Updated: March 19, 2015, 2:27 pm
Dr. Greg Vigna, Eye Injury Lawyer for Your Golf Related Eye Trauma
Ocular injuries from errant golf balls often result in serious injuries to the eye. Fortunately, eye injuries from errant golf shots are about as rare as an albatross, which is a two on a par five.
Studies have shown that rupture of the globe of the eye, when the contents inside the eye are opened to the outside environment from blunt trauma, is not uncommon. Surgical repair is necessary in a majority of golf related injuries to the globe.
Eye rupture in most golf ball related trauma results in severe eye damage and an unfavorable visual outcome. Sometimes the injury may result in the eye having to be removed entirely. A much more favorable outcome is eyesight ranging between 20/25 and 20/40 in those with golf related eye injuries that did not result in rupture.
Can You Sue for Golf Related Injuries?
Serious injuries do occur on the golf course and suits for damages may result. There are three causes of action in personal injury law that you may sue on: 1) an intentional tort such as a battery, 2) negligence, and 3) recklessness.
Intentional torts such as an assault and battery is clearly recoverable. If you are on a public links and accidently hit on the party in front of you and a drunk and obnoxious player in the group takes exception to your mistake and takes after you with his driver, you likely will have a cause of action for assault. If you aren’t fast enough and he makes contact with your body you will have cause for battery. Fortunately, intentional torts in golf are relatively uncommon compared to other sports.
Negligence is cause of action that the defendant acts in a way that causes an unreasonable risk of harm to others, and will be liable for damages that result from the conduct. There is a doctrine called assumption of the risk that acts as a complete bar to negligence. For example, a boxer who gets knocked out in a boxing match cannot sue the other for his injuries, since he impliedly assumed the risk of injury when he stepped into the ring. An example of an express (or written) assumption of the risk occurs when you go snow mobile riding; you will often have to sign a waiver for potential injuries.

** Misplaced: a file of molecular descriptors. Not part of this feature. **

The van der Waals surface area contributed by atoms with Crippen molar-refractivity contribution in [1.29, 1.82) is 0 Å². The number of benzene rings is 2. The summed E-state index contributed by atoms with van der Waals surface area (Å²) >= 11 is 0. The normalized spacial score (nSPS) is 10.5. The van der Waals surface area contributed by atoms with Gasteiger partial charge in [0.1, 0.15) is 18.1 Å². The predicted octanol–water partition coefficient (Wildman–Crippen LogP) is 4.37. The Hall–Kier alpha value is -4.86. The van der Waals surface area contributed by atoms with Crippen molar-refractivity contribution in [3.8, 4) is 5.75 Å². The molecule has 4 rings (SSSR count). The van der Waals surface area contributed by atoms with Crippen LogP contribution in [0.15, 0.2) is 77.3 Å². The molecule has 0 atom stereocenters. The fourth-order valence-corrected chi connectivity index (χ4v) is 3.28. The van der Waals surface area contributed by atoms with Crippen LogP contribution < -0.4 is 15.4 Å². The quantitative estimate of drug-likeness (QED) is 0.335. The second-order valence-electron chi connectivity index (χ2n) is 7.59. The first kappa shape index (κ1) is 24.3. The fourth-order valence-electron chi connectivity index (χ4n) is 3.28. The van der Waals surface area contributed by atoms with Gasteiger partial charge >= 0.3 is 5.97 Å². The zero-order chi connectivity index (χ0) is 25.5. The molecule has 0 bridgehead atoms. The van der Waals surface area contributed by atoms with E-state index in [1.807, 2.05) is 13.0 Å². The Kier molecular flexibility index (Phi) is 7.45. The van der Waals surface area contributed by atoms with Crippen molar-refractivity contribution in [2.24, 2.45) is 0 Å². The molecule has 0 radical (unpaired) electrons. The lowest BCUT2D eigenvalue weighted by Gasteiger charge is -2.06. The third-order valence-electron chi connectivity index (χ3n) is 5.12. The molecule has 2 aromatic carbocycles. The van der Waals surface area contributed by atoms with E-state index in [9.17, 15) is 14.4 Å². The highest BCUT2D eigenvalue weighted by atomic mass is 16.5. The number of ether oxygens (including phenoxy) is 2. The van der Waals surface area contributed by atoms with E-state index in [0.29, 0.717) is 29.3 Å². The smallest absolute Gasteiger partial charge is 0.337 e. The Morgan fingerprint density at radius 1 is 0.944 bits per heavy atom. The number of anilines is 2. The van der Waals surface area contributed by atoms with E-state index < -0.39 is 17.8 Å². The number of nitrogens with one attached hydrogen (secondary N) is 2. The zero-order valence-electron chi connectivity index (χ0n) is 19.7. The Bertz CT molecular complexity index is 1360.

The law related to golf is well developed. Basically anytime you walk on the golf course you impliedly assume the risk of negligence. In other words if you get hit by a shank by a player in your group, a slice from a golfer in another fairway, or a tee shot while you are at waiting at the next hole tee box you will not prevail for injuries sustained. If you get hit by a golf ball when you are running back to grab the club you left on the prior fairway and the player who hits you has already addressed his ball, you have no cause of action since he is not required to break his concentration to make sure one last time that the fairway is open. The failure to yell “Fore” means you likely need a course in golf etiquette, but will not support injuries for negligence.
The most common cause of action for golf ball related injuries is recklessness which means that one acted knowing or should have known that one’s conduct created an unreasonable or high risk of harm. Situations are evaluated by the totality of the circumstances which will include analysis of injured golfers, hitting before the greens are completely cleared, hitting on another group which is clearly within range, or hitting a second ball knowing that your playing partners are walking in front of you and they are unaware you are taking a Mulligan.
Golf is occasionally a fun game. The Courts from a public policy standpoint want people to enjoy the game, but you assume the risk inherent to the game when you play.
If you’ve sustained an injury during golf, or need an eye injury lawyer, don’t hesitate to contact the law office of Greg Vigna M.D. J.D. for a free case evaluation.